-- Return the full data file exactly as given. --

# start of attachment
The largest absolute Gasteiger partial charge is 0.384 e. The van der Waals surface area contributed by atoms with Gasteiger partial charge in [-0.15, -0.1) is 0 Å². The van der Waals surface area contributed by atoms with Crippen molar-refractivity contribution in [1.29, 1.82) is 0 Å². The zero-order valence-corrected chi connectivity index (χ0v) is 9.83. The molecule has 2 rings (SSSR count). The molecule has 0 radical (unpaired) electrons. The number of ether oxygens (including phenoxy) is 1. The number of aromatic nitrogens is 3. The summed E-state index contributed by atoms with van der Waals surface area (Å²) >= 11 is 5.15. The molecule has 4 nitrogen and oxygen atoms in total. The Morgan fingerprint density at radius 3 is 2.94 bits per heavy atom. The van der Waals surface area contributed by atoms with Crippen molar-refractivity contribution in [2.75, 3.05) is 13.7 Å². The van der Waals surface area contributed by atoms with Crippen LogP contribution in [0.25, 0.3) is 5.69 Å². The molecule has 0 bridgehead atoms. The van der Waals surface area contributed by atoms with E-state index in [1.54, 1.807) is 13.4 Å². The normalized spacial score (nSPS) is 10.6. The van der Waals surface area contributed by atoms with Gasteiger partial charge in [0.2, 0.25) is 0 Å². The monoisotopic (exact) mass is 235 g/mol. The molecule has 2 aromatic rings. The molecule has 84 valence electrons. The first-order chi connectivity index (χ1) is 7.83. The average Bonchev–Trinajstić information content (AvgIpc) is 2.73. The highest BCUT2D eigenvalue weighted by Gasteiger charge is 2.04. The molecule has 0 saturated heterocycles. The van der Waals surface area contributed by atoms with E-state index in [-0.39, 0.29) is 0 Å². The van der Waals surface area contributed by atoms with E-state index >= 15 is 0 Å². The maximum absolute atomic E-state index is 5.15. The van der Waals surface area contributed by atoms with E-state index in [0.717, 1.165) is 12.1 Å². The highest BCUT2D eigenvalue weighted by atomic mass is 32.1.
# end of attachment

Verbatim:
The largest absolute Gasteiger partial charge is 0.384 e. The van der Waals surface area contributed by atoms with Gasteiger partial charge in [-0.15, -0.1) is 0 Å². The van der Waals surface area contributed by atoms with Crippen molar-refractivity contribution in [1.29, 1.82) is 0 Å². The zero-order valence-corrected chi connectivity index (χ0v) is 9.83. The molecule has 2 rings (SSSR count). The molecule has 0 radical (unpaired) electrons. The number of ether oxygens (including phenoxy) is 1. The number of aromatic nitrogens is 3. The summed E-state index contributed by atoms with van der Waals surface area (Å²) >= 11 is 5.15. The molecule has 4 nitrogen and oxygen atoms in total. The Morgan fingerprint density at radius 3 is 2.94 bits per heavy atom. The van der Waals surface area contributed by atoms with Crippen molar-refractivity contribution in [2.75, 3.05) is 13.7 Å². The van der Waals surface area contributed by atoms with Crippen LogP contribution in [0.25, 0.3) is 5.69 Å². The molecule has 0 bridgehead atoms. The van der Waals surface area contributed by atoms with E-state index in [1.54, 1.807) is 13.4 Å². The normalized spacial score (nSPS) is 10.6. The van der Waals surface area contributed by atoms with Gasteiger partial charge in [0.2, 0.25) is 0 Å². The monoisotopic (exact) mass is 235 g/mol. The molecule has 2 aromatic rings. The molecule has 84 valence electrons. The first-order chi connectivity index (χ1) is 7.83. The average Bonchev–Trinajstić information content (AvgIpc) is 2.73. The highest BCUT2D eigenvalue weighted by Gasteiger charge is 2.04. The molecule has 0 saturated heterocycles. The van der Waals surface area contributed by atoms with E-state index in [-0.39, 0.29) is 0 Å². The van der Waals surface area contributed by atoms with E-state index >= 15 is 0 Å². The maximum absolute atomic E-state index is 5.15. The van der Waals surface area contributed by atoms with E-state index in [0.717, 1.165) is 12.1 Å². The highest BCUT2D eigenvalue weighted by atomic mass is 32.1.